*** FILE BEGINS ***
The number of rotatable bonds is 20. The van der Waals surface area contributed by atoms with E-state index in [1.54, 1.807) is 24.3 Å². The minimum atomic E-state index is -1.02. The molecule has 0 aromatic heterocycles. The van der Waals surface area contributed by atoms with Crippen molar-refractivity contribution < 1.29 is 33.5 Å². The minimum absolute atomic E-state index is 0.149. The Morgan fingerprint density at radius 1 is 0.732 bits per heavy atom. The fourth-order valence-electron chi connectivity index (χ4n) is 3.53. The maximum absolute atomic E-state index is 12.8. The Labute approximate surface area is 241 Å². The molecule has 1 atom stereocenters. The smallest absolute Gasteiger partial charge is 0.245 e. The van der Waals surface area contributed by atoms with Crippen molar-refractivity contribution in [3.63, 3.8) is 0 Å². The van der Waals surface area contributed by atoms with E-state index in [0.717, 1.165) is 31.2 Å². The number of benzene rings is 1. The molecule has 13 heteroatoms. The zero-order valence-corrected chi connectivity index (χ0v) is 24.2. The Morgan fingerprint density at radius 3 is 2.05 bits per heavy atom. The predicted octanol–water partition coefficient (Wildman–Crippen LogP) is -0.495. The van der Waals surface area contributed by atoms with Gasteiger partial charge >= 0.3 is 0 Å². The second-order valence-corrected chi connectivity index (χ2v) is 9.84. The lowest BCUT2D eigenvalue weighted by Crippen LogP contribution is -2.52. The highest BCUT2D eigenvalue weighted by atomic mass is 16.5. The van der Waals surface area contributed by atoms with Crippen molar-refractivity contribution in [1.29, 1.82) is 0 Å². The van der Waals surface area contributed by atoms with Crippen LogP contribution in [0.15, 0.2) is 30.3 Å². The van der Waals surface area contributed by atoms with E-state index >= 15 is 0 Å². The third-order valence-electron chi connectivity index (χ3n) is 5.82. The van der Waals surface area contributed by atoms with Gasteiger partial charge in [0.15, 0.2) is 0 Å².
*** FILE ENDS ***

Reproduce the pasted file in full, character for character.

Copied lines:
The number of rotatable bonds is 20. The van der Waals surface area contributed by atoms with E-state index in [1.54, 1.807) is 24.3 Å². The minimum atomic E-state index is -1.02. The molecule has 0 aromatic heterocycles. The van der Waals surface area contributed by atoms with Crippen molar-refractivity contribution < 1.29 is 33.5 Å². The minimum absolute atomic E-state index is 0.149. The Morgan fingerprint density at radius 1 is 0.732 bits per heavy atom. The fourth-order valence-electron chi connectivity index (χ4n) is 3.53. The maximum absolute atomic E-state index is 12.8. The Labute approximate surface area is 241 Å². The molecule has 1 atom stereocenters. The smallest absolute Gasteiger partial charge is 0.245 e. The van der Waals surface area contributed by atoms with Crippen molar-refractivity contribution in [3.63, 3.8) is 0 Å². The van der Waals surface area contributed by atoms with E-state index in [0.717, 1.165) is 31.2 Å². The number of benzene rings is 1. The molecule has 13 heteroatoms. The zero-order valence-corrected chi connectivity index (χ0v) is 24.2. The Morgan fingerprint density at radius 3 is 2.05 bits per heavy atom. The predicted octanol–water partition coefficient (Wildman–Crippen LogP) is -0.495. The van der Waals surface area contributed by atoms with Gasteiger partial charge >= 0.3 is 0 Å². The second-order valence-corrected chi connectivity index (χ2v) is 9.84. The lowest BCUT2D eigenvalue weighted by Crippen LogP contribution is -2.52. The highest BCUT2D eigenvalue weighted by atomic mass is 16.5. The van der Waals surface area contributed by atoms with Crippen molar-refractivity contribution in [1.29, 1.82) is 0 Å². The van der Waals surface area contributed by atoms with Crippen LogP contribution in [0.15, 0.2) is 30.3 Å². The van der Waals surface area contributed by atoms with E-state index >= 15 is 0 Å². The third-order valence-electron chi connectivity index (χ3n) is 5.82. The van der Waals surface area contributed by atoms with Gasteiger partial charge in [0.15, 0.2) is 0 Å².